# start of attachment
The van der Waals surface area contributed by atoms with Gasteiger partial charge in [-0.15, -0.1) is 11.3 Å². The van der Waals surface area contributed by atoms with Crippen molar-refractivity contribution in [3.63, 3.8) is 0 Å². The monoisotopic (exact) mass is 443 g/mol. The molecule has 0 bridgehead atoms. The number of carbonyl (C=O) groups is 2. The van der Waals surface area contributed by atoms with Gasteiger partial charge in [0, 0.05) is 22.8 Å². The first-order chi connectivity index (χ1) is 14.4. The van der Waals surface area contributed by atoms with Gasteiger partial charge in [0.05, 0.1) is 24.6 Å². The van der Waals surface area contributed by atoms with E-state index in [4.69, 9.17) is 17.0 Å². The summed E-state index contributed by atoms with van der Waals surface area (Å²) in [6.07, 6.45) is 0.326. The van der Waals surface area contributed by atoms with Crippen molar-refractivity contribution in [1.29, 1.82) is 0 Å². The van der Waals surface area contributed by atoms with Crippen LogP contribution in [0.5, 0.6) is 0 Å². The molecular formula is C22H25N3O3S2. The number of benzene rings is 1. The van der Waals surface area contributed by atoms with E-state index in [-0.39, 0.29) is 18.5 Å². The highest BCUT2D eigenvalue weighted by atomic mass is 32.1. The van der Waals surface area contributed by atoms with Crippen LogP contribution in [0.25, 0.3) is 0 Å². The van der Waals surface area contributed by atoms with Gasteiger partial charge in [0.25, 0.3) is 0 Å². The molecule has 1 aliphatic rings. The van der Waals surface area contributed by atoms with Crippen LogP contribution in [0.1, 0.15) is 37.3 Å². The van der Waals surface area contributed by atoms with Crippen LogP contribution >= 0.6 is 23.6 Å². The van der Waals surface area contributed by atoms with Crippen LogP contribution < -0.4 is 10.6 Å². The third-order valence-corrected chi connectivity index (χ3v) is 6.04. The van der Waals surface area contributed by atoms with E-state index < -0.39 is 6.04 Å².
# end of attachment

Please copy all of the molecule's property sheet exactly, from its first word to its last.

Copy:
The van der Waals surface area contributed by atoms with Gasteiger partial charge in [-0.15, -0.1) is 11.3 Å². The van der Waals surface area contributed by atoms with Crippen molar-refractivity contribution in [3.63, 3.8) is 0 Å². The monoisotopic (exact) mass is 443 g/mol. The molecule has 0 bridgehead atoms. The number of carbonyl (C=O) groups is 2. The van der Waals surface area contributed by atoms with Gasteiger partial charge in [0, 0.05) is 22.8 Å². The first-order chi connectivity index (χ1) is 14.4. The van der Waals surface area contributed by atoms with Gasteiger partial charge in [0.05, 0.1) is 24.6 Å². The van der Waals surface area contributed by atoms with E-state index in [4.69, 9.17) is 17.0 Å². The summed E-state index contributed by atoms with van der Waals surface area (Å²) in [6.07, 6.45) is 0.326. The van der Waals surface area contributed by atoms with Crippen molar-refractivity contribution in [1.29, 1.82) is 0 Å². The van der Waals surface area contributed by atoms with Crippen LogP contribution in [0.5, 0.6) is 0 Å². The molecular formula is C22H25N3O3S2. The number of benzene rings is 1. The van der Waals surface area contributed by atoms with E-state index in [-0.39, 0.29) is 18.5 Å². The highest BCUT2D eigenvalue weighted by atomic mass is 32.1. The van der Waals surface area contributed by atoms with Crippen LogP contribution in [0.25, 0.3) is 0 Å². The van der Waals surface area contributed by atoms with Gasteiger partial charge in [0.25, 0.3) is 0 Å². The molecule has 1 aliphatic rings. The van der Waals surface area contributed by atoms with Crippen LogP contribution in [0.1, 0.15) is 37.3 Å². The van der Waals surface area contributed by atoms with Crippen LogP contribution >= 0.6 is 23.6 Å². The van der Waals surface area contributed by atoms with Crippen LogP contribution < -0.4 is 10.6 Å². The third-order valence-corrected chi connectivity index (χ3v) is 6.04. The van der Waals surface area contributed by atoms with E-state index < -0.39 is 6.04 Å².